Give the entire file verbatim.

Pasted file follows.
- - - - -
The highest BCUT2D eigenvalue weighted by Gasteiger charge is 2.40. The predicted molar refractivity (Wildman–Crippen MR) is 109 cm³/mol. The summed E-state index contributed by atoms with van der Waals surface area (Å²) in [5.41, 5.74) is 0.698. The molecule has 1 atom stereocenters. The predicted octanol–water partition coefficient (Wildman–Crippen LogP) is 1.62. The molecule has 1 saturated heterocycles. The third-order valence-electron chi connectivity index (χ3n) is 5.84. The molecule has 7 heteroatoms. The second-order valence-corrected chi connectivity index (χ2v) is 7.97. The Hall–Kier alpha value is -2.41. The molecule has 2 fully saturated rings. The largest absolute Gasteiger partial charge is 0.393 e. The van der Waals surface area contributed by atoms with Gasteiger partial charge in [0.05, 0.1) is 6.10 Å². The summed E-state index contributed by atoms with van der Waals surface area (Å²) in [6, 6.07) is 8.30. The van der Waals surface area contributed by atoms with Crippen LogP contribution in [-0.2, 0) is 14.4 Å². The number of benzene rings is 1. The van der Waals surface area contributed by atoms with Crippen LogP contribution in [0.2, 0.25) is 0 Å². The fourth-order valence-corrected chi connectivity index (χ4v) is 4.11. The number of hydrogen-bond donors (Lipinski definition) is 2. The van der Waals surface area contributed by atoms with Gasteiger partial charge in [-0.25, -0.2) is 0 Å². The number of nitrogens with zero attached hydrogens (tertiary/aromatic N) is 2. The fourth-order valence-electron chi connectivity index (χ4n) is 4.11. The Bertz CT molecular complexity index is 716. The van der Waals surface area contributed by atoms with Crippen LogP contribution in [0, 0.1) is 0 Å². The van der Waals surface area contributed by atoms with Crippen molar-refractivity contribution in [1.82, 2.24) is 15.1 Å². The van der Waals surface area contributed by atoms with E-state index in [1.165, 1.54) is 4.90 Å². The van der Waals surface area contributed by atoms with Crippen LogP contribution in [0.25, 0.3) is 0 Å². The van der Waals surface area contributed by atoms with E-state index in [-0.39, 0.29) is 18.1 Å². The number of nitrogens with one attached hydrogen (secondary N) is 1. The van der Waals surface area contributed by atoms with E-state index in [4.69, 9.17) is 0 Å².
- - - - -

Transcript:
The highest BCUT2D eigenvalue weighted by Gasteiger charge is 2.40. The predicted molar refractivity (Wildman–Crippen MR) is 109 cm³/mol. The summed E-state index contributed by atoms with van der Waals surface area (Å²) in [5.41, 5.74) is 0.698. The molecule has 1 atom stereocenters. The predicted octanol–water partition coefficient (Wildman–Crippen LogP) is 1.62. The molecule has 1 saturated heterocycles. The third-order valence-electron chi connectivity index (χ3n) is 5.84. The molecule has 7 heteroatoms. The second-order valence-corrected chi connectivity index (χ2v) is 7.97. The Hall–Kier alpha value is -2.41. The molecule has 2 fully saturated rings. The largest absolute Gasteiger partial charge is 0.393 e. The van der Waals surface area contributed by atoms with Gasteiger partial charge in [0.05, 0.1) is 6.10 Å². The summed E-state index contributed by atoms with van der Waals surface area (Å²) in [6, 6.07) is 8.30. The van der Waals surface area contributed by atoms with Crippen LogP contribution in [-0.2, 0) is 14.4 Å². The number of benzene rings is 1. The van der Waals surface area contributed by atoms with Crippen LogP contribution in [0.2, 0.25) is 0 Å². The fourth-order valence-corrected chi connectivity index (χ4v) is 4.11. The number of hydrogen-bond donors (Lipinski definition) is 2. The van der Waals surface area contributed by atoms with Gasteiger partial charge in [-0.25, -0.2) is 0 Å². The number of nitrogens with zero attached hydrogens (tertiary/aromatic N) is 2. The fourth-order valence-electron chi connectivity index (χ4n) is 4.11. The Bertz CT molecular complexity index is 716. The van der Waals surface area contributed by atoms with Crippen LogP contribution in [0, 0.1) is 0 Å². The van der Waals surface area contributed by atoms with Crippen molar-refractivity contribution in [1.82, 2.24) is 15.1 Å². The van der Waals surface area contributed by atoms with E-state index in [1.165, 1.54) is 4.90 Å². The van der Waals surface area contributed by atoms with Crippen LogP contribution in [0.25, 0.3) is 0 Å². The van der Waals surface area contributed by atoms with E-state index in [-0.39, 0.29) is 18.1 Å². The number of nitrogens with one attached hydrogen (secondary N) is 1. The van der Waals surface area contributed by atoms with E-state index in [4.69, 9.17) is 0 Å².